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Final report on 2014/15 review of Fonterra

Commission releases final report on 2014/15 review of Fonterra’s base milk price calculation

The Commerce Commission today released its final report on Fonterra’s base milk price calculation for the 2014/15 dairy season. The base milk price is the price Fonterra pays to farmers for raw milk and is currently set by Fonterra at $4.40 per kilogram of milk solids for the 2014/15 season.

Having considered public submissions on the draft decision released last month, the Commission’s overall view that Fonterra’s calculation of the 2014/15 base milk price is largely consistent with both the efficiency and contestability purposes of the Dairy Industry Restructuring Act 2001 remains unchanged.

Deputy Chair Sue Begg said the Commission appreciated the engagement and effort from Fonterra and the parties they met with during this year’s review.

“In particular, we want to thank those who made submissions during the review process. We are encouraged that Fonterra and independent processors have indicated they are keen to work with us for future reviews,” Ms Begg said.

The Commission’s final report on the base milk price and related information can be found here.

The final report covers the base milk price calculation for the 2014/15 season, not the forecast 2015/16 price of $3.85 per kilogram of milk solids that Fonterra recently announced.

The Commission is also undertaking a separate review on the state of competition in milk markets in New Zealand. That review is considering issues that are outside the defined scope of our reviews conducted under the milk price monitoring regime.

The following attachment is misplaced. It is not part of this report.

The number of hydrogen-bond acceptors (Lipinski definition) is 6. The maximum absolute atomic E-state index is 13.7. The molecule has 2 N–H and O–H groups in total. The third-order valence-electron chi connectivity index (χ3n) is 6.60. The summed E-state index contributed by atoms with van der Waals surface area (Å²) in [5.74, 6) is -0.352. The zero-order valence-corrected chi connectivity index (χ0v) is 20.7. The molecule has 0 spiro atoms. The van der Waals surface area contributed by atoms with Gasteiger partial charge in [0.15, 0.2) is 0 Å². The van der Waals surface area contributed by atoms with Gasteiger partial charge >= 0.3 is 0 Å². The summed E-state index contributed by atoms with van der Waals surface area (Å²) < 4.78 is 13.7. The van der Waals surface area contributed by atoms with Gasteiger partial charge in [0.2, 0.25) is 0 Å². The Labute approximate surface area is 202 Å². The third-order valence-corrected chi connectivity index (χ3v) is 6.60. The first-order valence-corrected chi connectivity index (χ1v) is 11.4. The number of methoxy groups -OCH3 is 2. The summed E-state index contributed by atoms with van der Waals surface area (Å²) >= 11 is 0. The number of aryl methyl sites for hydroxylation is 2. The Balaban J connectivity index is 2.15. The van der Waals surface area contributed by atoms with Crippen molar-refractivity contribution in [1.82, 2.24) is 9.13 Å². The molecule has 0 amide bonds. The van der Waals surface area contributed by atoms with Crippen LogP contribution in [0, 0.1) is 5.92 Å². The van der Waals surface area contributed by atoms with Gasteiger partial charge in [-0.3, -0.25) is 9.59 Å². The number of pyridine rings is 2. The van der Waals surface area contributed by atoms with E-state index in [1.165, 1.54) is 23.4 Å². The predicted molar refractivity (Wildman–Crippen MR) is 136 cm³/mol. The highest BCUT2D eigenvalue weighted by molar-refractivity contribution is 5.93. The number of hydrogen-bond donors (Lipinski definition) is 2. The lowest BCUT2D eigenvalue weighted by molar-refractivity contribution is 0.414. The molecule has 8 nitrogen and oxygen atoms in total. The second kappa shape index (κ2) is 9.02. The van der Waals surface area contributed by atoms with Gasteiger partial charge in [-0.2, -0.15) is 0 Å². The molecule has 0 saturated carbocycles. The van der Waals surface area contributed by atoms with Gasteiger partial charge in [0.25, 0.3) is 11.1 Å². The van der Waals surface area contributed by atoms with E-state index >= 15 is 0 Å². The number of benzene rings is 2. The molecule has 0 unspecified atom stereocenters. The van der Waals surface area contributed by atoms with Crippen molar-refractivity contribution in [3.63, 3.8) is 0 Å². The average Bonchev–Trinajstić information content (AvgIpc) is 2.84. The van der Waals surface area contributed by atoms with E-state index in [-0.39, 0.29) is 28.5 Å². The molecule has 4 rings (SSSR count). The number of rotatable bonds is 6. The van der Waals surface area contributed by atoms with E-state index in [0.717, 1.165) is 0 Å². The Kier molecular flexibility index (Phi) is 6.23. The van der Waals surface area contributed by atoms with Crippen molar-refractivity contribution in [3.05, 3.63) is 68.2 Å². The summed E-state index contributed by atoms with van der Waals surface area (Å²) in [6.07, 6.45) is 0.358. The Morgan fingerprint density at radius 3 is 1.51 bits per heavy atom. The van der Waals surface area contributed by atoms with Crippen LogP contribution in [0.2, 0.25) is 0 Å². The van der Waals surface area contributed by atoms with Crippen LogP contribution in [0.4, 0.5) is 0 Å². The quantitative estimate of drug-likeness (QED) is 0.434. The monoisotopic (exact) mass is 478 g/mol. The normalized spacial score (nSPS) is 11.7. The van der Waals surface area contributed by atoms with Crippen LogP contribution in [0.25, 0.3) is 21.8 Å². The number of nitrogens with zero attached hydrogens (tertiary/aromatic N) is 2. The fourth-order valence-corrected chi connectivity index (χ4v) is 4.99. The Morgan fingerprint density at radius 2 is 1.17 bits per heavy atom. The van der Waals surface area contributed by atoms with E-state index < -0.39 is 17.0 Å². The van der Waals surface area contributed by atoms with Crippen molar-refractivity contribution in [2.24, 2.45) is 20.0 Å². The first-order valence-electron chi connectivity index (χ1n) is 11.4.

Background

What does the Commission’s review look at?
The Commission is required to review Fonterra’s calculation of the base milk price each year as part of the milk price monitoring regime in the Dairy Industry Restructuring Act 2001 (the Act). The review assesses whether Fonterra’s approach delivers incentives for it to operate efficiently and whether it provides for contestability in the market for purchasing farmers’ milk.

The base milk price is the average price paid to farmers by Fonterra per kilogram of milk solids (kgMS) for the dairy season that has just concluded. We do not review how price forecasts for the next season are calculated.

The focus of our review is solely on the farm gate milk price and not any other milk price within the milk supply chain. The term used in the Act for the ‘farm gate’ milk price is ‘the base milk price set for that season’. We are required to consider the ‘efficiency’ and ‘contestability’ dimensions of the base milk price calculation.

Efficiency
There are many factors which can, and do, provide efficiency incentives for Fonterra. Our review of the base milk price calculation against the efficiency dimension requires us to focus on only one of these possible factors (i.e. whether the way Fonterra calculates the base milk price provides an incentive for it to operate efficiently).